Last year I used an old recycling bin to grow plants for Plant a Row for the Hungry (an awesome program by the way, and deserving of a separate post one of these days). Again, as with the trash can, I simply drilled holes in the bottom for drainage.

Notice the red rectangle recycling bin in the background, and the lavender container in the foreground. Photo from 06/2011

I also grew cucumber seeds in these halloween decorations. I didn’t use them for growing this year since it proved a little uncomfortable for transplanting. Keep this in mind with containers that are oddly shaped and narrow. They are now my toddler’s “pots” where I let him play with soil.

This year I’m growing Redina Lettuce in this .50 cent tin from the thrift store. It seems too frail to drill holes through, so instead I placed rocks in the bottom to help the soil drain through.

Redina Lettuce in a red tin thrift store find

The thrift store is the best place to find inexpensive pots (if you go before the growing season starts!). Sometimes they have really nice terracotta ones for a few bucks, or they have other type of bowls or trash cans, or vases that can be repurposed in less than five minutes! I also save all those plastic pots that come with new plants and I reuse them for the in-between transplanting of plants.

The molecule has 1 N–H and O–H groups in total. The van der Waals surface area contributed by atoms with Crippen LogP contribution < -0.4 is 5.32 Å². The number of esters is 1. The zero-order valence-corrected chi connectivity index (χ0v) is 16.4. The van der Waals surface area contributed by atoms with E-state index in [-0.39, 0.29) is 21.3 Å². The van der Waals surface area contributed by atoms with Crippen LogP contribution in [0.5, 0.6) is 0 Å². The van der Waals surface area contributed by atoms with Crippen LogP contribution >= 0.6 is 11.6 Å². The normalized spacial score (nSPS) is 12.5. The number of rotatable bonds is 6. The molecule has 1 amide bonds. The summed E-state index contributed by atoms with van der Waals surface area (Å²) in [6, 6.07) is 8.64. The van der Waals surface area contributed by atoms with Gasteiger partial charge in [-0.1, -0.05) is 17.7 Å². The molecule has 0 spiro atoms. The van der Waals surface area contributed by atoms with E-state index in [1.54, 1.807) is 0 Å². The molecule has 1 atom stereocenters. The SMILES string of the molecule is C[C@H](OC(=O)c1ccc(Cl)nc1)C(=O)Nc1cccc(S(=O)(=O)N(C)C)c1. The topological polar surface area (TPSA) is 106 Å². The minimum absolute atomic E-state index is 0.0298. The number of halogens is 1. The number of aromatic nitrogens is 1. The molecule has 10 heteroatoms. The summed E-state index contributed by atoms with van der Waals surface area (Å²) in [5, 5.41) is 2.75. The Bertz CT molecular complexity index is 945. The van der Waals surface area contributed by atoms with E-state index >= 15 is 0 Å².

I have been meaning to go above and beyond and put some effort into decorating these odd items turned pots, but it always remains in my to-do list unchecked. Maybe this will be the year I actually get to it… maybe I’ll let my toddler play with paints…

dandelion salad

11 Apr

Weeds are nature’s graffiti.  ~Janice Maeditere

Dandelions are popping up all over the garden. I have always had a love/hate relationship with them. Although I admire their strength and determination, and undying persistence so common in weeds; I also abhor seeing them pop up in between my plants in the garden. Instead of ripping them out and laying them to waste, I like to eat them. Everything in my garden is used!

The young greens make for a great salad.  They taste like arugula. To offset the bitterness, I mix in some strawberries. Here’s a recipe for the dandelion salad I had today:

Dandelion young greens (from my garden)
Chives (from my garden)
Strawberries
Walnuts
Oil and Vinegar
Lemon Juice (a few drops)

Toss and enjoy!

As for the dandelion flower heads, I have been harvesting them to make a dandelion wine. More on that next week!

containing the contagion

9 Apr

It’s barely April, but tireless aphids don’t keep calendars. I have my first plant in quarantine. The young pretty basil has been infected. To contain the contagion, aside from removing from the other plants, I tried a tobacco and catnip tea.

A youngen herself, the Burley Tobacco plant teamed up with the teen catnip and donated some of their leaves to the cause. Before taking any leaves, I usually sit with the plant and give a prayer of permission and gratitude at her offering.